In Butoh Beethoven, New York based French performer Vangeline has created a mesmerising and exhilarating jewel, formed under the pressure of souls twisting through agonies and striving for the release of beauty. Its facets grab and grip attention throughout, presented with intense focus and unbelievable physical control.
The ghosts of Tatsumi Hijikata (co-founder of Butoh) and Ludwig van Beethoven are conjured with such contortions that we watch one possessed – indeed, Vangeline apparently invokes spirits as part of her preparation for performance. Half-closed eyes flickering demonically, contorted features painted white and black, and agile red tongue dancing, this is a living mask under static pig masks strung along the back wall which represent us, the audience. Butoh is a ‘dance of darkness’, connected to explorations of violence as well as spirits, where fears are to be confronted in ‘a dance which crawls towards the bowel of the earth’, according to Hijikata, and where it might be possible to transform darkness into the brilliance of diamonds.
In Butoh Beethoven, ominous drones of planes, eliciting thoughts of imminent bombing, morph in and out of Beethoven’s imposing music – which starts with that oh-so-familiar dramatic de-de-de-daaa of his Fifth Symphony – and song such as ‘Le Complainte de la Butte’. We are drawn into a world of passionate struggle, huge pain and the glories of composition, of performance, of pouring one’s soul into beauty to combat torment. Butoh followed in the wake of its founders’ harsh experiences during World War Two, while Beethoven fought to continue creating despite despair at his ailments. Of the fifth symphony, E.T.A. Hoffmann wrote: “only through this [longing] pain, which, while consuming but not destroying love, hope and joy, tries to burst our breasts with full-voiced harmonies of all the passions, we live on and are captivated beholders of the spirits.” It is little wonder then that Vangeline was moved to evoke Hijikata and Beethoven together.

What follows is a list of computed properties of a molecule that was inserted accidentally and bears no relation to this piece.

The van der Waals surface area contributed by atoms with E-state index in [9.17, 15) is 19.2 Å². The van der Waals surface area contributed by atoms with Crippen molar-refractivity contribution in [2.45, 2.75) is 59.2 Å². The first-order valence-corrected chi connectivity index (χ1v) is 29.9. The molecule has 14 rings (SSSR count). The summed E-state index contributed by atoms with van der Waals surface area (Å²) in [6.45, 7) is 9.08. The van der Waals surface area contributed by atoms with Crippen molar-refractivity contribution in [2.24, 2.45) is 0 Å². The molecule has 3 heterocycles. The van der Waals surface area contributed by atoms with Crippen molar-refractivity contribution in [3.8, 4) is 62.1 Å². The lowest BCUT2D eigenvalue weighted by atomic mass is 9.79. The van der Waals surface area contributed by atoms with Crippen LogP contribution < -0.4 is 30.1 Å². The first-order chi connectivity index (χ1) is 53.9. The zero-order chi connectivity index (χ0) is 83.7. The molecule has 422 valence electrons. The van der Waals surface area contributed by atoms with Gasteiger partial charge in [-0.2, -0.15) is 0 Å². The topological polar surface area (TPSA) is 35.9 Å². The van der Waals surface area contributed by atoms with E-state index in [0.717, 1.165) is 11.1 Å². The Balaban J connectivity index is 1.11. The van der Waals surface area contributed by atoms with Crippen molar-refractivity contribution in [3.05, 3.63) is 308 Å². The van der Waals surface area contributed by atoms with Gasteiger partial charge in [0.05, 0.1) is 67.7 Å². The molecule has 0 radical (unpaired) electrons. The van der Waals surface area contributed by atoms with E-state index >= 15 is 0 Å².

Vangeline’s exquisite control allows change where there seems no movement, as well as holding distorted shapes, sinking below crushing metaphorical weight and fighting to rise to the heights of glorious accomplishment. Black shadows emanate from and combine with her stark white figure, and red pulses as a heart beat or flows like fires of hell. The figure (masculine in feel) passionately conducts with a baton that can glow whitely in the dark, as do – faintly – the pebbles curved before it. Emerging finally from heroic struggles, we are transported to a shore of sea sounds, a washing clearance that may carry peace.
While Butoh Beethoven started – following long French songs – ten minutes late and then lasted all of thirty minutes instead of the advertised hour, the quality of the production is such that this is still a resplendent piece of performance theatre well worth seeking out: a true tour de force, literally a feat of strength, within and without.